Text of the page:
John Muckler didn't make a deal for a veteran player at the deadline to take the Senators over the playoff hump because the club's GM believes he now has plenty of them.
Yesterday, he threw down a challenge to the Senators' young veterans: It's time to get the job done.
They've got enough experience, Muckler thinks.
They've got enough skill. They've got the work ethic (well, most of the time).
Muckler wants this team to take the bitter playoff disappointments many of its players have experienced in the last few years and tap into that emotion.
"There's a bunch of guys in (the Senators dressing room) that have gone through a lot of trials and tribulations," Muckler told the Sun yesterday.
"That final four (against New Jersey in 2003) where we lost out, we still have a lot of those guys around. There are guys (who were) here for the disappointments against Toronto. Everything takes time.
REMEMBERS OILERS DAYS
"It's nice to have guys who have won before. There's always this talk about 'you should have added a veteran hockey player.' I was in Edmonton in 1982-83 and we didn't have anybody who had won (a Stanley Cup). In '84, we won and we won with guys who had been prepared to win over the years, who had experienced the pitfalls and the good times. They put it together in '84. That's what this team here needs to do."
Muckler points to veteran goaltender Dominik Hasek -- currently injured -- as being a resource for his team if it needs a reminder what it takes to win a Cup.
Hasek won one with the Red Wings in 2002.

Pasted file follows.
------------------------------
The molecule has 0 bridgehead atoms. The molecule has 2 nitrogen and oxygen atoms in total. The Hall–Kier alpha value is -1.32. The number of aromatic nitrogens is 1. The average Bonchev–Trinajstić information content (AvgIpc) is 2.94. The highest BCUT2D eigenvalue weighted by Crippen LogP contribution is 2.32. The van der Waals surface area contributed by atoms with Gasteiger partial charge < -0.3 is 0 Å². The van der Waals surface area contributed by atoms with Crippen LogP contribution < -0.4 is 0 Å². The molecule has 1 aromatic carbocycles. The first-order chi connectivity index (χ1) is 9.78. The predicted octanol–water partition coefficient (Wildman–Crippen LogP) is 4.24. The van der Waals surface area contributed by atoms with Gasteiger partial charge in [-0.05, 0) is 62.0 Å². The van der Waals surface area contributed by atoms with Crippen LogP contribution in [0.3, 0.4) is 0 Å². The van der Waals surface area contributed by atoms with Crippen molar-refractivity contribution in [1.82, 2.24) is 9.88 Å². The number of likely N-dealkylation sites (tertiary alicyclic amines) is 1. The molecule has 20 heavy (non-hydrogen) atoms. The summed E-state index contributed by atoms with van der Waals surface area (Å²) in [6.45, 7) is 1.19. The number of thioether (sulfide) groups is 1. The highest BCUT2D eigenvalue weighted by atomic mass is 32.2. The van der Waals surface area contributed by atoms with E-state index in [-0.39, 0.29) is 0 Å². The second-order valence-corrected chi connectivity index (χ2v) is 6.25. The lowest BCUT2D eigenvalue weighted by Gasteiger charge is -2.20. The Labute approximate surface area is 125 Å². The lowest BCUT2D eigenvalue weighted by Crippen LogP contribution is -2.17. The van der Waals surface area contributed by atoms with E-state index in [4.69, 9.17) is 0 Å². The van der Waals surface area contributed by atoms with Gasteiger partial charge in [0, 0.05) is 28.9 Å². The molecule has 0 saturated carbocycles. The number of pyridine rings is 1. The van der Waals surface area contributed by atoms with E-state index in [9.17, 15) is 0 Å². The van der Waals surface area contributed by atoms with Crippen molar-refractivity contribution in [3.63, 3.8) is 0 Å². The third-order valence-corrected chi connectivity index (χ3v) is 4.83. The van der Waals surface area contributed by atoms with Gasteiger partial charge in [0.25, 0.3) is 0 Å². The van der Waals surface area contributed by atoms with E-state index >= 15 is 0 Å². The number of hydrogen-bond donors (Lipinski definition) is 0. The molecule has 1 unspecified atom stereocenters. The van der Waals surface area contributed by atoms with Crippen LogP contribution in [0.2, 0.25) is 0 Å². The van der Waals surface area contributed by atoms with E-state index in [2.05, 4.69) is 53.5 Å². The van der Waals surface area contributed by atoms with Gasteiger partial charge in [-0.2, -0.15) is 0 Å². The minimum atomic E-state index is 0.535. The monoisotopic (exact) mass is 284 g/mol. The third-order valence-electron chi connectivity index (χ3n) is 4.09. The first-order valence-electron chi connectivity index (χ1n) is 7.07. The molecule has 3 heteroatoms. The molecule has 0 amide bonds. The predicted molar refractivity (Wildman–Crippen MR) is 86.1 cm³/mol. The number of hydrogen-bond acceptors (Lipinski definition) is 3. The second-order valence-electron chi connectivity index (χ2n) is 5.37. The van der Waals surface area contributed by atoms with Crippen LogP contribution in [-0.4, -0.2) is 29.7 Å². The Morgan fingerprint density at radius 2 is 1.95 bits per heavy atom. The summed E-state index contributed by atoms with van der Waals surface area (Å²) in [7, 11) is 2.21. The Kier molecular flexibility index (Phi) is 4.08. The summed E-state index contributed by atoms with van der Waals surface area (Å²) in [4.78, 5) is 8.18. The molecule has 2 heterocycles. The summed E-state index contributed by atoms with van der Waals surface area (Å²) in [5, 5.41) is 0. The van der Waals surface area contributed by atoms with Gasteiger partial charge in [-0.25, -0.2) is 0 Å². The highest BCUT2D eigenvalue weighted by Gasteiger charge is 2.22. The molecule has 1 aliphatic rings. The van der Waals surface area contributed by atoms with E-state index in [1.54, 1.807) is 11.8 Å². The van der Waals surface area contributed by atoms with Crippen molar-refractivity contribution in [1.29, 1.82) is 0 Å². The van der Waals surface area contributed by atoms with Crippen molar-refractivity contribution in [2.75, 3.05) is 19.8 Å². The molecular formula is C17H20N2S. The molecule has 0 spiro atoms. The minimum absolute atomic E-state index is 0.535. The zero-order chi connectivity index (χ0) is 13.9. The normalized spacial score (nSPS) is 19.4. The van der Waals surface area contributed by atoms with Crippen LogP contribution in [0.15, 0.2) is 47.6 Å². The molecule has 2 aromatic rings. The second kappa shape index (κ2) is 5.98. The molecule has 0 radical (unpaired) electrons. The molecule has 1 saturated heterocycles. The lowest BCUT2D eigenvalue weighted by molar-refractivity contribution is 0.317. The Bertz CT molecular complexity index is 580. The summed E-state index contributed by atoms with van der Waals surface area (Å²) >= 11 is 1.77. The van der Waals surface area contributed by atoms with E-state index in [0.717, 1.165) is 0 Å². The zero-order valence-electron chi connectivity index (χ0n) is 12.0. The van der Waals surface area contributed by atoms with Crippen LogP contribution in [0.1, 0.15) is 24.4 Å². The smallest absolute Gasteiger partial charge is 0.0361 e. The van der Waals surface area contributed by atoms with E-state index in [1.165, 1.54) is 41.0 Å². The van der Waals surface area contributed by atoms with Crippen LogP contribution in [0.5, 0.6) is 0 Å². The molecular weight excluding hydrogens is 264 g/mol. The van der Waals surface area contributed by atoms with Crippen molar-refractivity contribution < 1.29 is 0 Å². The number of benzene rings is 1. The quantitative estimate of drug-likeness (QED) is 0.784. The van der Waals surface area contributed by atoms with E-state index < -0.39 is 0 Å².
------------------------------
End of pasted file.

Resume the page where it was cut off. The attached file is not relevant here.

When it came to the trade deadline, Muckler opted for more youth.
He brought in 26-year-old Tyler Arnason at the trade deadline when a veteran like Mark Recchi was out there. He didn't think a veteran was necessary.
"It's the youth and experience together that's going to make them winners ... everybody has to win the Cup for the first time, those who win it. We have to get over that hurdle.
"We've got enough veteran experience now to hold things together. They know how you have to work to win. They can pass that on. That's what peer pressure and leadership is all about."
Muckler said he didn't think about trading potential unrestricted free agent defencemen Zdeno Chara or Wade Redden, knowing they are keys to the drive.
"We showed that at the deadline. You saw other teams auction off their unrestricted free agents. That thought never entered our minds," said Muckler, who said the Senators will make a big effort to keep the pair.
"We want anybody who's on our roster. If they want to stay, we want them to stay, big time. We'll do everything in our power. Everybody's worked hard and we have a good hockey club. Why wouldn't you want to keep this club together? It's our first priority."
He said whether the two re-sign with the Senators will be up to Redden and Chara.
In the meantime, Muckler wants a more consistent effort down the stretch from his team.
He realizes there are times during a long NHL season a team isn't going to be at its best.
"At times we don't have the work ethic we would like to have. We play 82 games and that's going to crack now and then. But you can't win with skill level alone. There has to be a combination of skill level and work ethic," he said.
And there is one more important lesson, maybe the most important and one Muckler said he hopes this team is finally beginning to grasp.
"You have to be able to take the other team's will to win away from them," he said. "That's a tough thing to do, but we should have learned it by now."
EQUAL TIME: Chara disagreed yesterday after I wrote Washington's outstanding rookie Alexander Ovechkin knocked him "on his butt," during Sunday's game with the Capitals. He has a point. I was using it in the figurative sense. Chara didn't land on his butt after Ovechkin hit him behind the Ottawa net, but he was knocked to the ice, putting his hand down to keep himself up. Fair comment on Chara's part ... Chara did do a great job against Ovechkin, who was held pointless, but whose hit on Chara did lead to the Caps' second goal. "He plays hard. That's the thing I like about him," said Chara. "But he gets frustrated when he doesn't get chances. He's always cursing." In English or Russian? "Mostly Russian," said Chara. "I think that's how you know if you're doing a good job (against him)."